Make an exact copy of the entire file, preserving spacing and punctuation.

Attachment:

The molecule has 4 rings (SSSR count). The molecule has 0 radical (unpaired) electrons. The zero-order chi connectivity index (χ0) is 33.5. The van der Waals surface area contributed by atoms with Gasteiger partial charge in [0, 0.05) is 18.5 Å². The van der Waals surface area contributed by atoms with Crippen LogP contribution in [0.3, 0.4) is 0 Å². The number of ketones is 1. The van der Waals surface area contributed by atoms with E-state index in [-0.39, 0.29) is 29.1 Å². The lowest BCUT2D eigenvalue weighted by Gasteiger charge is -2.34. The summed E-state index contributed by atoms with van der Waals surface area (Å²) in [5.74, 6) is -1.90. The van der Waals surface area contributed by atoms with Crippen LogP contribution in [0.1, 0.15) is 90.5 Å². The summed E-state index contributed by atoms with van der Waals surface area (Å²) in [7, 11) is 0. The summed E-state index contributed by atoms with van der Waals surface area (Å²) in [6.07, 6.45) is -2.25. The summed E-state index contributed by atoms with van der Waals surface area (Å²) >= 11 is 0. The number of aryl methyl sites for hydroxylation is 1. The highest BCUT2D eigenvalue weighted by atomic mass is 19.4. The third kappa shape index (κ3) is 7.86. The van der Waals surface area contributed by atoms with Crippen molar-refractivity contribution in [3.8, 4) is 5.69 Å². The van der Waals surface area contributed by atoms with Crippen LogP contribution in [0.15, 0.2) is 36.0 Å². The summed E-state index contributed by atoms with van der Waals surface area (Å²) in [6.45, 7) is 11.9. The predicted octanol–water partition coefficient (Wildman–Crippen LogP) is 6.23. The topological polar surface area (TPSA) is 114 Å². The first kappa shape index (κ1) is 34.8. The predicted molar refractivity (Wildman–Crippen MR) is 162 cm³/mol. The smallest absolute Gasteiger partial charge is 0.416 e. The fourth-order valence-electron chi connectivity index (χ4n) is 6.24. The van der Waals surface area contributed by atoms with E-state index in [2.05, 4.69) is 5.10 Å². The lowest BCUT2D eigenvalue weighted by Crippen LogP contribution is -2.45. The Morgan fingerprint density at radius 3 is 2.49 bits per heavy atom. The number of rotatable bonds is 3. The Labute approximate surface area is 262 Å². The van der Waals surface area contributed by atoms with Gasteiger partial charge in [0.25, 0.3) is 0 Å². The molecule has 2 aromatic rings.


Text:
The molecule has 4 rings (SSSR count). The molecule has 0 radical (unpaired) electrons. The zero-order chi connectivity index (χ0) is 33.5. The van der Waals surface area contributed by atoms with Gasteiger partial charge in [0, 0.05) is 18.5 Å². The van der Waals surface area contributed by atoms with Crippen LogP contribution in [0.3, 0.4) is 0 Å². The number of ketones is 1. The van der Waals surface area contributed by atoms with E-state index in [-0.39, 0.29) is 29.1 Å². The lowest BCUT2D eigenvalue weighted by Gasteiger charge is -2.34. The summed E-state index contributed by atoms with van der Waals surface area (Å²) in [5.74, 6) is -1.90. The van der Waals surface area contributed by atoms with Crippen LogP contribution in [0.1, 0.15) is 90.5 Å². The summed E-state index contributed by atoms with van der Waals surface area (Å²) in [7, 11) is 0. The summed E-state index contributed by atoms with van der Waals surface area (Å²) in [6.07, 6.45) is -2.25. The summed E-state index contributed by atoms with van der Waals surface area (Å²) >= 11 is 0. The number of aryl methyl sites for hydroxylation is 1. The highest BCUT2D eigenvalue weighted by atomic mass is 19.4. The third kappa shape index (κ3) is 7.86. The van der Waals surface area contributed by atoms with Crippen molar-refractivity contribution in [3.8, 4) is 5.69 Å². The van der Waals surface area contributed by atoms with Crippen LogP contribution in [0.15, 0.2) is 36.0 Å². The summed E-state index contributed by atoms with van der Waals surface area (Å²) in [6.45, 7) is 11.9. The predicted octanol–water partition coefficient (Wildman–Crippen LogP) is 6.23. The topological polar surface area (TPSA) is 114 Å². The first kappa shape index (κ1) is 34.8. The predicted molar refractivity (Wildman–Crippen MR) is 162 cm³/mol. The smallest absolute Gasteiger partial charge is 0.416 e. The fourth-order valence-electron chi connectivity index (χ4n) is 6.24. The van der Waals surface area contributed by atoms with E-state index in [2.05, 4.69) is 5.10 Å². The lowest BCUT2D eigenvalue weighted by Crippen LogP contribution is -2.45. The Morgan fingerprint density at radius 3 is 2.49 bits per heavy atom. The number of rotatable bonds is 3. The Labute approximate surface area is 262 Å². The van der Waals surface area contributed by atoms with Gasteiger partial charge in [0.25, 0.3) is 0 Å². The molecule has 2 aromatic rings.